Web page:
Binge Drinking Final

Binge Drinking (Final) Drinking has become an increasing problem in our society. Many people now see drinking as a norm. Lisa McIntyre, author of The Practical Skeptic states that, “For one thing, we know that norms vary across societies” (152). So we also know that what is considered to be deviant varies across societies.” How could members of our society see drinking as anything but a norm when everywhere one turns alcohol is being advertised? Whether it be on billboards, busses, in magazine ads, or television commercials, alcohol is everywhere and it seems as though everyone is drinking it. Gone are the times of prohibition, when alcohol was seen as evil. After doing quantitative research on drinking, including a literature review and studying survey data, we came to the conclusion that drinking is a serious problem in the United States. While both of us prefer not to drink, many of our peers do not share our same attitude.

In fact, it appears as if drinking is now a measure of social acceptance among teenagers and college students. Looking at the subject of drinking from a conflict theorist point-of-view helped us to understand the issue. We discovered that every social class drinks, regardless of age, income, race, or sex. We wanted to see the effects of drinking in our society and which groups of people were more likely to participate in such activities. However, when we began to search for variables of drinking, we were discouraged to find that none existed in our provided databases. “To call a concept a variable means, in the first place, that it is a thing of interest in a particular piece of research” (McIntyre 50). While we were interested in using a variable of drinking in our research, the lack of one made us assume that many members of society do not view alcohol as a serious problem, or are in denial of its effects.

Because of this, we had to use a variable of drug use, that being whether marijuana should be made legal or not, assuming that those who answered yes to the question, were current marijuana smokers. Though we do not view marijuana use as a problem, it was the only other mind-altering substance that we felt could be even mildly compared to alcohol. We do not feel that marijuana has any of the same social effects as alcohol, and is not a true problem among our society, but once again, it was the only variable we could measure. Make note that in all theories and hypothesis we tested, we actually were stating our views as though alcohol was the variable, not marijuana. We started our research by testing our theory that people who smoke marijuana were more likely to have unprotected sex, because marijuana alters the mind’s ability to think clearly. Often times, people who are “high” do not think about the risks of having unprotected sex, or even using a condom for that matter. We then developed the hypothesis that people who smoke marijuana are more likely to not use condoms during sexual intercourse.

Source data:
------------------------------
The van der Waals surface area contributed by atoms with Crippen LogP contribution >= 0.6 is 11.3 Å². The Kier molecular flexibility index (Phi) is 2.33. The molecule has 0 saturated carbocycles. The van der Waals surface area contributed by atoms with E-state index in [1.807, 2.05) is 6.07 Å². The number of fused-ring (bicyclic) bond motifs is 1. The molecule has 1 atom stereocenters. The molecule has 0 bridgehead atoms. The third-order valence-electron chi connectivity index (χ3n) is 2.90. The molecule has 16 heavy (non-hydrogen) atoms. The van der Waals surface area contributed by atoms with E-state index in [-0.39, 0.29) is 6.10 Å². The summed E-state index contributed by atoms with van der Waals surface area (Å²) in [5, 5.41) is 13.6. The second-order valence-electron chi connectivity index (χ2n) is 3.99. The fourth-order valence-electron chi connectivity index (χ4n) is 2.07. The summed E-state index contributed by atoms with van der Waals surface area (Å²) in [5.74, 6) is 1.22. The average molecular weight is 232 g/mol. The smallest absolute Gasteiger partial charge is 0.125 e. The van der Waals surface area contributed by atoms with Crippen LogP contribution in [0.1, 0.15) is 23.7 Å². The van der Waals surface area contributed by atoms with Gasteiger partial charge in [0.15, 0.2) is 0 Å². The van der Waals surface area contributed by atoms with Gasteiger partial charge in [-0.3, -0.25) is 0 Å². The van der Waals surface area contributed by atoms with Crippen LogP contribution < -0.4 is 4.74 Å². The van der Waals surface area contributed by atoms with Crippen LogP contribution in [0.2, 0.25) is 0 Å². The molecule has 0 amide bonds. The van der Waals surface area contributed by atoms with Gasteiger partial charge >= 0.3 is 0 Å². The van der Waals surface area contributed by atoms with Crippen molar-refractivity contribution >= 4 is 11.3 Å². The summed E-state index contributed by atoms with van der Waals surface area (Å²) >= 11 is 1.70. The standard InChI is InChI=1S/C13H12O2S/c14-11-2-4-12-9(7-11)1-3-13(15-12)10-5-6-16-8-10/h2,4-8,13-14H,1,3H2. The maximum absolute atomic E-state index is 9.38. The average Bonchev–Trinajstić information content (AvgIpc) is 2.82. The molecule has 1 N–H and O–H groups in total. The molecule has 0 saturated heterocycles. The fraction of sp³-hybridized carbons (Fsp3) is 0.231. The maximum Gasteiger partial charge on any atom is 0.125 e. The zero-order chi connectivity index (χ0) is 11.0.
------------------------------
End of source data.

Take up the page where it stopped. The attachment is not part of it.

To tests these ideas, we operationalized the dependent variable of condom, which asks the question, “The last time you had sex was a condom used? This includes vaginal, oral, or anal sex.” We then used the independent variable of grass, which asks the question, “Do you think the use of marijuana should be made legal or not?” Here are the results: Table I: Whether a Person Feels That Marijuana Should be Made Legal or Not and Condom Usage The data showed that people who do not feel marijuana should be made legal are more likely to not use condoms during sex, therefore, rejecting our hypothesis and proving the exact opposite. This could be due to the fact that married people or couples in serious relationships often do not use condoms as a main form of birth control. However, the correlation was very weak, even though the probability was low. To see if our prediction about why that certain group of people were the most likely to not use condoms, we controlled for marital status. The results were basically the same except that, as we predicted, married people were more likely to not use condoms and do not feel that marijuana should be legalized. However, people who were never married were more likely to smoke weed and not use condoms. Once again, the correlations were very weak and had little or no statistical significance.